Co­hen fol­lowed Trump’s or­ders

Prose­cu­tors: Il­le­gal hush money paid at pres­i­dent’s ’di­rec­tion’

The Star Malaysia - - World -

WASH­ING­TON: The Jus­tice Depart­ment says that Pres­i­dent Don­ald Trump di­rected il­le­gal pay­ments to buy the si­lence of two women whose claims of ex­tra­mar­i­tal af­fairs threat­ened his pres­i­den­tial cam­paign, the first time prose­cu­tors have con­nected Trump to a fed­eral crime.

In a court fil­ing, prose­cu­tors said for­mer Trump lawyer and fixer Michael Co­hen (pic) ar­ranged the se­cret pay­ments at the height of the 2016 cam­paign “in co­or­di­na­tion with and at the di­rec­tion of ” Trump.

Co­hen has pre­vi­ously said Trump was in­volved in the hush-money scheme, but court doc­u­ments filed ahead of Co­hen’s sen­tenc­ing made clear prose­cu­tors be­lieve Co­hen’s claim.

The fil­ing stopped short of ac­cus­ing the pres­i­dent of com­mit­ting a crime. Whether a pres­i­dent can be pros­e­cuted while in of­fice re­mains a mat­ter of le­gal dis­pute.

But there’s no am­bi­gu­ity in Fri­day’s fil­ing that prose­cu­tors be­lieve Co­hen’s act was crim­i­nal and Trump was di­rectly in­volved, a re­mark­able dis­clo­sure with po­ten­tial po­lit­i­cal and le­gal ram­i­fi­ca­tions for a pres­i­dent dogged by in­ves­ti­ga­tions.

The pay­ments are likely to be­come a tar­get for House Democrats gear­ing up to in­ves­ti­gate the pres­i­dent next year. It’s un­clear whether Trump faces le­gal jeop­ardy over his role.

Fed­eral law re­quires that any pay­ments made “for the pur­poses of in­flu­enc­ing” an elec­tion must be re­ported in cam­paign fi­nance dis­clo­sures.

The court fil­ing Fri­day makes clear that the pay­ments were made to ben­e­fit Trump po­lit­i­cally.

In Au­gust, Co­hen pleaded guilty to eight crim­i­nal charges, in­clud­ing cam­paign fi­nance vi­o­la­tions, and de­tailed an il­le­gal op­er­a­tion to sti­fle sex sto­ries and dis­trib­ute hush money to buy the si­lence of porn ac­tress Stormy Daniels and for­mer Play­boy model Karen McDou­gal, who had both claimed they had af­fairs with Trump. Trump has de­nied hav­ing an af­fair.

Daniels, whose real name is Stephanie Clif­ford, was paid US$130,000 (RM541,118) as part of a nondis­clo­sure agree­ment signed days be­fore the 2016 elec­tion and is cur­rently su­ing to dis­solve that con­tract.

Trump de­nied in April that he knew any­thing about Co­hen’s pay­ments to Daniels, though the ex­pla­na­tions from the pres­i­dent and his at­tor­ney, Rudy Gi­u­liani, have shifted mul­ti­ple times since then.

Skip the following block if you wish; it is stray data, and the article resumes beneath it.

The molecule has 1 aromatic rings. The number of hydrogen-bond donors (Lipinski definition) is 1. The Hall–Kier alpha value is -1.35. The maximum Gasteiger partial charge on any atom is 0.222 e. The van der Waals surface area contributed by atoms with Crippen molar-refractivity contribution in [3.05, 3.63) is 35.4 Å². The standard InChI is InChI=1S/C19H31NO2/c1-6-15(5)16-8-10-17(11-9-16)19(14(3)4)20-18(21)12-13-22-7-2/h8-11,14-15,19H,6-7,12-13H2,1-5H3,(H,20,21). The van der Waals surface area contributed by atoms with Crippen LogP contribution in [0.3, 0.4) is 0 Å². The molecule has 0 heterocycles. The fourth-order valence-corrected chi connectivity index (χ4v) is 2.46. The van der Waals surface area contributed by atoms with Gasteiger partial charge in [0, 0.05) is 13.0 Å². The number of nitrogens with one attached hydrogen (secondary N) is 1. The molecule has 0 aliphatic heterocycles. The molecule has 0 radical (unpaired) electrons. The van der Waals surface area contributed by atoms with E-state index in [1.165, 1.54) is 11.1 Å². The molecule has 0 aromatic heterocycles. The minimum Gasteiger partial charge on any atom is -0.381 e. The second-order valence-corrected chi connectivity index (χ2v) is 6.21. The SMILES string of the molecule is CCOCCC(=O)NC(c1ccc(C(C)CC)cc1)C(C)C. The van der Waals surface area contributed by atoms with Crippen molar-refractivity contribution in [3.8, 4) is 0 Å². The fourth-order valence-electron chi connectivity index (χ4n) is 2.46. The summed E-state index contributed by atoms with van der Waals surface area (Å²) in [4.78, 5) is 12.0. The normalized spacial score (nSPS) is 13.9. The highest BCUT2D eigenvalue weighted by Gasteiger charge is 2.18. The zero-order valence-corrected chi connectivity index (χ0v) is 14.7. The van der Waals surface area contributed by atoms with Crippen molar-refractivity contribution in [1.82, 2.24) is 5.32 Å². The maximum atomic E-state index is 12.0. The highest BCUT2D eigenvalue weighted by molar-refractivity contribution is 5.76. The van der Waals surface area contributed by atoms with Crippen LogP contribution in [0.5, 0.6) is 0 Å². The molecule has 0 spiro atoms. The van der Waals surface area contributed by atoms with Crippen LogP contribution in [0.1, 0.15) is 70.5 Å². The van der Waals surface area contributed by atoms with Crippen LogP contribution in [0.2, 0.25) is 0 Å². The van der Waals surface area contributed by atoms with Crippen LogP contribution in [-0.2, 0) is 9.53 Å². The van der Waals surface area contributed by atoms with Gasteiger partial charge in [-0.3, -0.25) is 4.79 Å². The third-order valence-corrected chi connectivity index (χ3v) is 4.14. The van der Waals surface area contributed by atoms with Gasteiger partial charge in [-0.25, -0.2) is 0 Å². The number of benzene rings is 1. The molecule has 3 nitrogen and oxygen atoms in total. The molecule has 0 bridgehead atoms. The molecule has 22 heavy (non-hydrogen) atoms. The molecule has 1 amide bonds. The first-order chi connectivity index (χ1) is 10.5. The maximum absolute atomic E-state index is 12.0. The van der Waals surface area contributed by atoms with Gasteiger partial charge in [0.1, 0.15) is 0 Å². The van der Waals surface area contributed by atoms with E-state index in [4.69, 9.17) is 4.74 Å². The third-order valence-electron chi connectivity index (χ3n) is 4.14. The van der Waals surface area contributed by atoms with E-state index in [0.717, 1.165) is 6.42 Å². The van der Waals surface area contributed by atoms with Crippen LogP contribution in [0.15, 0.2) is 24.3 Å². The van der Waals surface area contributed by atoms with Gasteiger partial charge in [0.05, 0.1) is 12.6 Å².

An­other at­tor­ney for the pres­i­dent, Jay Seku­low, did not im­me­di­ately re­turn a call for com­ment.

Af­ter Fri­day’s fil­ing, Trump tweeted: “To­tally clears the Pres­i­dent. Thank you!”

In Au­gust 2016, the Na­tional En­quirer’s par­ent com­pany reached a US$150,000 (RM624,366) deal to pay McDou­gal for her story of a 2006 af­fair, which it never pub­lished, a tabloid prac­tice known as catch and kill.

In 2015, the com­pany’s chair­man met with Co­hen and Trump and “of­fered help with neg­a­tive sto­ries” about Trump’s re­la­tion­ships with women by buy­ing the rights to the sto­ries, prose­cu­tors said.

Af­ter McDou­gal con­tacted the En­quirer, the chair­man of its par­ent com­pany, Amer­i­can Me­dia Inc, con- tacted Co­hen about the story.

Af­ter Co­hen promised the com­pany would be re­im­bursed, the En­quirer paid McDou­gal US$150,000 (RM624,366), ac­cord­ing to court doc­u­ments.

An au­dio record­ing re­leased by Co­hen in July ap­peared to cap­ture Trump and Co­hen dis­cussing buy­ing the rights to McDou­gal’s story from the En­quirer’s par­ent com­pany. Trump’s lawyers have said the pay­ments were never made.

Le­gal ex­perts have said the is­sue of whether Trump vi­o­lated the law would come down to whether Trump tried to in­flu­ence the elec­tion and whether he knew it was legally im­proper.

For­mer Sen John Ed­wards, who sought the Demo­cratic pres­i­den­tial nom­i­na­tion in 2008, was in­dicted in 2011 in con­nec­tion with pay­ments made on his be­half by a wealthy cam­paign donor to keep Ed­wards’ mis­tress quiet, which prose­cu­tors ar­gued amounted to il­le­gal cam­paign con­tri­bu­tions.

Ed­wards ar­gued the pay­ments were meant to keep his wife from learn­ing about the af­fair – not to pro­tect his cam­paign – and were there­fore not po­lit­i­cal do­na­tions.

A jury ac­quit­ted the North Carolina Demo­crat of one charge and dead­locked on the rest in 2012. The Jus­tice Depart­ment did not retry the case.

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